Spain coach Julen Lopetegui is expecting "a beautiful final" on Tuesday as the holders look to retain their U21 crown against an Italy side with "real ability to create danger".
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Spain coach Julen Lopetegui is expecting "a beautiful final" against Italy on Tuesday as the holders strive to retain their UEFA European Under-21 Championship crown.
Lopetegui's side have made splendid progress through the tournament in Israel, winning all their games without conceding and booking their spot in the showpiece with Saturday's 3-0 semi-final defeat of Norway. The Group B winners now face one last obstacle in their quest to deliver Spain's fourth title at this level – and Lopetegui stressed that his charges will tackle the Azzurini "with a lot of excitement and desire".
"[A final] forces you to reach to your limits, in every sense: in a defensive sense, in terms of attacking, on a mental level and on a physical level," explained the 46-year-old, who took over from Luis Milla in August 2012. "So you have to be ready to reach your limits, because an opponent like that forces you to, without any doubt. It's a beautiful final and it will surely be a hard-fought one as well."
Italy certainly appear worthy opponents, having been breached just once themselves and impressing with their worth ethic. Coached by Devis Mangia, the Group A victors edged their way past the Netherlands in the last four to continue their bid for a sixth European U21 crown. Lopetegui predicts a stiff challenge at Jerusalem's Teddy Stadium.
"They're a team who still maintain the [traditional] qualities of Italian football, but they've also taken a step forward in many other areas. They have a real ability to create danger on the pitch, with great players in a defensive structure; a very balanced team, with a different style, but certainly not less attractive or less effective. They're a very good team."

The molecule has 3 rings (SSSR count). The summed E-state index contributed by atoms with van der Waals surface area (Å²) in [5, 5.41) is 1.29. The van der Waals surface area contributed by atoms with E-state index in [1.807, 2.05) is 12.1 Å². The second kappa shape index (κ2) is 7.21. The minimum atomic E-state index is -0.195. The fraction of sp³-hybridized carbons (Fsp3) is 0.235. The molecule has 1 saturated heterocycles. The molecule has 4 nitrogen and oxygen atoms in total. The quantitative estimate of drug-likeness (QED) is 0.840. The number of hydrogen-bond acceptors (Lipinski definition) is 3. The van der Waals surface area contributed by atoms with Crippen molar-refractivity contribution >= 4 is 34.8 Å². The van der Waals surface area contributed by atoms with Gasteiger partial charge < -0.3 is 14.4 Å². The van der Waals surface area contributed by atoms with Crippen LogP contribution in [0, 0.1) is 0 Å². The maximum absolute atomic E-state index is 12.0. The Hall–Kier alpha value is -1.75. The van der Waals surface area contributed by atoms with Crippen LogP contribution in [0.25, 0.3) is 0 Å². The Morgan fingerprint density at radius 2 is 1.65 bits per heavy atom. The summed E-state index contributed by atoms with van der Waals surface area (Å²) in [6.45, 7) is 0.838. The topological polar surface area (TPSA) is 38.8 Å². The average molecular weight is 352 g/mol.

Spain too have struck an excellent balance, and although they have profited from excellent individual displays from the likes of Isco, plus the goals of Álvaro Morata, Lopetegui is a firm believer in collective responsibility. The squad is king for the former goalkeeper, and on that score he is fortunate to have such a depth of talent to call upon.
"The strength of each team is decided by the squad," he said. "In a short competition like this, everyone needs to be committed to the same goal, and everyone needs to contribute. Everyone needs to be confident, they all need to add their input, so that the squad can stay fresh and at the right level. In that sense we are lucky that, except for the goalkeepers, all the boys have been able to play. That says something about the confidence there is in this squad."
Lopetegui himself has plenty of reasons to believe, having already led a Spain side to the continental summit when he steered the U19s to victory at their UEFA European Championship last year, his team beating Greece 1-0 in the decider. "That was a hard-fought game, where we did many things well, but it was hard to get the victory," he said. "The boys were prepared to reach their limits, which this group must do against Italy. When you talk about finals, you talk about games that require maximum effort. Every detail can be decisive."